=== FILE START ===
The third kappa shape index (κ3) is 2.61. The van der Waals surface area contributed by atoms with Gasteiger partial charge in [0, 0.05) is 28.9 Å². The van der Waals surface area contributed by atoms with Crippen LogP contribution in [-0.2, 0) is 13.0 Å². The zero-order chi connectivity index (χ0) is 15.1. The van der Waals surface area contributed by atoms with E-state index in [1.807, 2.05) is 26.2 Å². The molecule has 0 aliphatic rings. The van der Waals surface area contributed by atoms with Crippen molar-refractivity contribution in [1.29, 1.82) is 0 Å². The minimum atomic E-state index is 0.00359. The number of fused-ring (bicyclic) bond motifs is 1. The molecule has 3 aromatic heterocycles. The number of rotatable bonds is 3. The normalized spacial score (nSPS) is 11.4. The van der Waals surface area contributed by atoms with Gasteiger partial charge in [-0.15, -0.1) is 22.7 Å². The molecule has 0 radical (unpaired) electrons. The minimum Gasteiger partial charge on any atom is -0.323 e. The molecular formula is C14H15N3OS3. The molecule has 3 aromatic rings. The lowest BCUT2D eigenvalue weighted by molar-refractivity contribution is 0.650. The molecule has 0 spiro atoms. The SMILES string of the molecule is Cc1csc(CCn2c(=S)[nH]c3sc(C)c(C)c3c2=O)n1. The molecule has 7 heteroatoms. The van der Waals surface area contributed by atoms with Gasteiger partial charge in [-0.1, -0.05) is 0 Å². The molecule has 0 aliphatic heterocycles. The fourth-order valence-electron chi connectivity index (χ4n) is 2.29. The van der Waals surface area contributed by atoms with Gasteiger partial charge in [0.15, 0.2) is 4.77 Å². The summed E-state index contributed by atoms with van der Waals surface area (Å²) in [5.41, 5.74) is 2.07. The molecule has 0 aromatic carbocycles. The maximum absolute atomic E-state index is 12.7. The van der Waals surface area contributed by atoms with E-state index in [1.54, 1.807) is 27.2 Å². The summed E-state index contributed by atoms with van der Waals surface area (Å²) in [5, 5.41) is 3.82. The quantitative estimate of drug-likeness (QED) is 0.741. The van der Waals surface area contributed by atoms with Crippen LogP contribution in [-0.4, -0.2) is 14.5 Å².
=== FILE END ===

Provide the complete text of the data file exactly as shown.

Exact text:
The third kappa shape index (κ3) is 2.61. The van der Waals surface area contributed by atoms with Gasteiger partial charge in [0, 0.05) is 28.9 Å². The van der Waals surface area contributed by atoms with Crippen LogP contribution in [-0.2, 0) is 13.0 Å². The zero-order chi connectivity index (χ0) is 15.1. The van der Waals surface area contributed by atoms with E-state index in [1.807, 2.05) is 26.2 Å². The molecule has 0 aliphatic rings. The van der Waals surface area contributed by atoms with Crippen molar-refractivity contribution in [1.29, 1.82) is 0 Å². The minimum atomic E-state index is 0.00359. The number of fused-ring (bicyclic) bond motifs is 1. The molecule has 3 aromatic heterocycles. The number of rotatable bonds is 3. The normalized spacial score (nSPS) is 11.4. The van der Waals surface area contributed by atoms with Gasteiger partial charge in [-0.15, -0.1) is 22.7 Å². The molecule has 0 radical (unpaired) electrons. The minimum Gasteiger partial charge on any atom is -0.323 e. The molecular formula is C14H15N3OS3. The molecule has 3 aromatic rings. The lowest BCUT2D eigenvalue weighted by molar-refractivity contribution is 0.650. The molecule has 0 spiro atoms. The SMILES string of the molecule is Cc1csc(CCn2c(=S)[nH]c3sc(C)c(C)c3c2=O)n1. The molecule has 7 heteroatoms. The van der Waals surface area contributed by atoms with Gasteiger partial charge in [-0.1, -0.05) is 0 Å². The molecule has 0 aliphatic heterocycles. The fourth-order valence-electron chi connectivity index (χ4n) is 2.29. The van der Waals surface area contributed by atoms with Gasteiger partial charge in [0.15, 0.2) is 4.77 Å². The summed E-state index contributed by atoms with van der Waals surface area (Å²) in [5.41, 5.74) is 2.07. The molecule has 0 aromatic carbocycles. The maximum absolute atomic E-state index is 12.7. The van der Waals surface area contributed by atoms with E-state index in [1.54, 1.807) is 27.2 Å². The summed E-state index contributed by atoms with van der Waals surface area (Å²) in [5, 5.41) is 3.82. The quantitative estimate of drug-likeness (QED) is 0.741. The van der Waals surface area contributed by atoms with Crippen LogP contribution in [-0.4, -0.2) is 14.5 Å².